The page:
Presidential hopeful Mohamed ElBaradei slammed the ruling Supreme Council of the Armed Forces' (SCAF) performance during the country's transition period on Twitter on Thursday.
The council's management of the nation suggests there had been no revolution, he tweeted, accusing the SCAF of justifying the broadening of the longstanding, notorious Emergency Law.
The SCAF extended Egypt's state of emergency through June 2012 on Wednesday, based on a decree then-President Hosni Mubarak made in 2010. Observers and political players say the extension violates the interim constitution, which stipulates that the law cannot be extended more than six months without a public referendum.
ElBaradei also criticized the council for rejecting political parties' calls to use a list-based candidacy system during November's parliamentary elections. In July, the SCAF approved a new electoral law devoting 50 percent of constituencies to the single-winner system, which was negatively received by political players.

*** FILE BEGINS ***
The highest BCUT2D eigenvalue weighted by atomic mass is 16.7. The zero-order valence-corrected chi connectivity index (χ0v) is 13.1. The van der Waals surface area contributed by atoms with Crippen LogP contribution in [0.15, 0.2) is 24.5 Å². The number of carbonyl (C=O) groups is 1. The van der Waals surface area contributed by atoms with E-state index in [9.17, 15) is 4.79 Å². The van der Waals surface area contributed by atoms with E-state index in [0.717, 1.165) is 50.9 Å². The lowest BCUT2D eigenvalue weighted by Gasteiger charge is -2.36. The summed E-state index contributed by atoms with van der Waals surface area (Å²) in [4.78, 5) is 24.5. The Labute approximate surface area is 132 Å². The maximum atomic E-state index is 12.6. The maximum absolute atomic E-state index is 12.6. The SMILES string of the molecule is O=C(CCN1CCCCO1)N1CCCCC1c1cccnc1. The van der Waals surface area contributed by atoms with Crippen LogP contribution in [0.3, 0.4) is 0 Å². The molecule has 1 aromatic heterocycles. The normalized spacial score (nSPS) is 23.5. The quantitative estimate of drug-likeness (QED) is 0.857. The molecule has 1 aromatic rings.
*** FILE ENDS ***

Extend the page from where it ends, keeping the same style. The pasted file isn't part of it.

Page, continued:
Eight new political parties have been spawned from the disbanded National Democratic Party (NDP), ElBaradei tweeted, saying that some still think there has not been a revolution.
Political and revolutionary groups have repeatedly demanded that anyone affiliated with the NDP be excluded from politicals and a number of groups have issued blacklists of parties led by former NDP members.